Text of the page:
And he believes the firm has grown to meet those demands, by increasing the breadth of its expertise. This does not mean, however, that it is doing away with or playing down its traditional core capabilities in the areas of audit and tax; instead, the new investments build upon these core capabilities.

"I think the mistake people make, when they see our acquisitions of data scientists, or the alliances we make with companies like IBM or Microsoft, that has to do with our non-audit business - that we're just trying to grow our advisory and consulting capabilities. That completely misses the mark. "For example, we are investing very heavily in artificial intelligence and cognitive capabilities. And it's because we believe the way we do audits in three to five years is significantly impacted by our taking advantage of such artificial intelligence and cognitive capabilities.

"We cannot do a high-quality audit of a complex multinational organisation without having those kinds of skills and capabilities."

Beyond KPMG and work, Mr Veihmeyer is equally passionate when it comes to his personal pursuits and causes.

He has many, to begin with: he's a member of the Business Roundtable - a grouping of CEOs of major US corporations that promotes pro-business public policy - and of the University of Notre Dame Mendoza College Business Advisory Council; he serves on the Governing Board for the Center for Audit Quality (CAQ) and the board of the US-India Business Council; he's a board member on the Committee Encouraging Corporate Philanthropy (CECP); and he's the co-chair of CEOs Against Cancer, just to name a few.

But he's especially proud of the work done by KPMG's Family for Literacy (KFFL) programme, which was founded jointly by his wife, Beth, and Susan, the wife of former KPMG global chairman Timothy Flynn.

Along with Beth, Mr Veihmeyer is now a driving force behind KFFL, which has in its six-year history provided more than 2.5 million books to children in need in the US. KFFL has also since expanded to eight countries around the KPMG network.

"It is a programme that is simply trying to put books in the hands of kids who have no access to books. What we're trying to do is tackle the huge literacy challenges around the world.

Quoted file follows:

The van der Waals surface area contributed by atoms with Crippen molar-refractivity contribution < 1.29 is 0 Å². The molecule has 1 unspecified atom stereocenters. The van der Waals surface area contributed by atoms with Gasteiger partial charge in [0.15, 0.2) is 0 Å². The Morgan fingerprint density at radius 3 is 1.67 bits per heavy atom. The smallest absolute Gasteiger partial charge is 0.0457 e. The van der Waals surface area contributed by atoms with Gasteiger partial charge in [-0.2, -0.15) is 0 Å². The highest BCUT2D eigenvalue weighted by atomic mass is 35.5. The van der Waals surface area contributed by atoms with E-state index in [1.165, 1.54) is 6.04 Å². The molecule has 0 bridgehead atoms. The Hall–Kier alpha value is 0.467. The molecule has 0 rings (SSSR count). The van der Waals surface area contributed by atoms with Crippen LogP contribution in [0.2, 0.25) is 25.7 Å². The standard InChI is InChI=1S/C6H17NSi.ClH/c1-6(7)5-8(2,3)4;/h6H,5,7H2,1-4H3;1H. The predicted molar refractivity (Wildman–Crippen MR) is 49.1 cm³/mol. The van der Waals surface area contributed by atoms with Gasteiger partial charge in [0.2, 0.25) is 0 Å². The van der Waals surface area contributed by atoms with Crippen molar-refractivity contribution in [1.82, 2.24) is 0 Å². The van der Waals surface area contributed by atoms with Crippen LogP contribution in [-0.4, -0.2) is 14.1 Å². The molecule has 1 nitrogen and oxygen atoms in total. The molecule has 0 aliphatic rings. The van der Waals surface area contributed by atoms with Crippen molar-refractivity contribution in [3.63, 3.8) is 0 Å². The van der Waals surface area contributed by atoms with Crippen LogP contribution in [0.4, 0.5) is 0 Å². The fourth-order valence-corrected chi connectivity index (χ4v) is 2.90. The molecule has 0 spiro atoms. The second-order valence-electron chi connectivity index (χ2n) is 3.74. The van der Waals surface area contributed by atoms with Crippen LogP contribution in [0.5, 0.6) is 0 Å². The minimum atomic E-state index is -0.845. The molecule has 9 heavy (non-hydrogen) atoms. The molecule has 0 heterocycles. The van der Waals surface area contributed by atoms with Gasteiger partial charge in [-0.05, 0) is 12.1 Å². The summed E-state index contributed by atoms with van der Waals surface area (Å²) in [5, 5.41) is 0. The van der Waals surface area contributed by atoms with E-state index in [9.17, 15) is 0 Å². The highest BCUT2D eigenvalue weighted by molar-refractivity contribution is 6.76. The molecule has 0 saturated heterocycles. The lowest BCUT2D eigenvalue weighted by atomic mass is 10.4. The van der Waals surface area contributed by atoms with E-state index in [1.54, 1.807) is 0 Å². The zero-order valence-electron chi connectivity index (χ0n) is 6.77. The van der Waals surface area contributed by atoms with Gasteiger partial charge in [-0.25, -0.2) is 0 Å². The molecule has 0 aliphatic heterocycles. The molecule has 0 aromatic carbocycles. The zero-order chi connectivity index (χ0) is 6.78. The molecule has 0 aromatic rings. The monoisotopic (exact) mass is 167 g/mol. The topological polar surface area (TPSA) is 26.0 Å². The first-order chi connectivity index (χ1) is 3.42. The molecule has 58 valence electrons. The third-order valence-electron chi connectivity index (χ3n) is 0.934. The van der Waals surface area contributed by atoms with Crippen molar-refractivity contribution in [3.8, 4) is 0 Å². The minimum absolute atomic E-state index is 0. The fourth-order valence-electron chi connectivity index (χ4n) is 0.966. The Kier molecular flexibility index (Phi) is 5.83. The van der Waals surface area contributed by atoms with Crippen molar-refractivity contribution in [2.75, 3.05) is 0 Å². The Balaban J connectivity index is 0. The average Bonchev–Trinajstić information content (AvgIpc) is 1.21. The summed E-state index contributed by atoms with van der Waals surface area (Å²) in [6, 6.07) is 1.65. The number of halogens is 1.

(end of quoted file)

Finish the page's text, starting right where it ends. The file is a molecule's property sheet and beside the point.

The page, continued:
"One of the biggest responsibilities I have as a corporate leader is to look at some of the broader challenges faced in society and say, 'What role can we play?'.

"And there is nothing that concerns me more today than the issues of income and equality, and the impact they have. One of the root causes of some of the social issues that we're seeing manifest all over the world these days is due to education, and it's been proven in a number of studies that the biggest inhibitor to education is literacy."

The programme is also dear to his heart, says the father of three, in that it is "spouse-led".

"The more we can get families involved in the firm, the more that will contribute to the culture that we're trying to create at KPMG."


Chairman, KPMG International

1955: Born in Washington, DC, USA

1977: Graduated with a BBA in Accounting from the University of Notre Dame - Mendoza College of Business


1977: Started work with KPMG in the US

1987: Made partner

2002: Appointed Partner-in-Charge of Audit in Washington and Baltimore

2003: Appointed Washington Area Office Managing Partner

2005: Appointed Deputy US Chairman

2007: Appointed Chairman of the Americas

2008: Appointed US CEO

2010: Appointed US Chairman

2014: Appointed Global Chairman of KPMG International

Other key appointments

Board member, Committee Encouraging Corporate Philanthropy (CECP)

Co-Chair of CEOs Against Cancer

Board member, Wolf Trap Foundation for the Performing Arts

Member of the Business Roundtable and the University of Notre Dame Mendoza College Business Advisory Council

Serves on the Governing Board for the Center for Audit Quality (CAQ) and the board of the US-India Business Council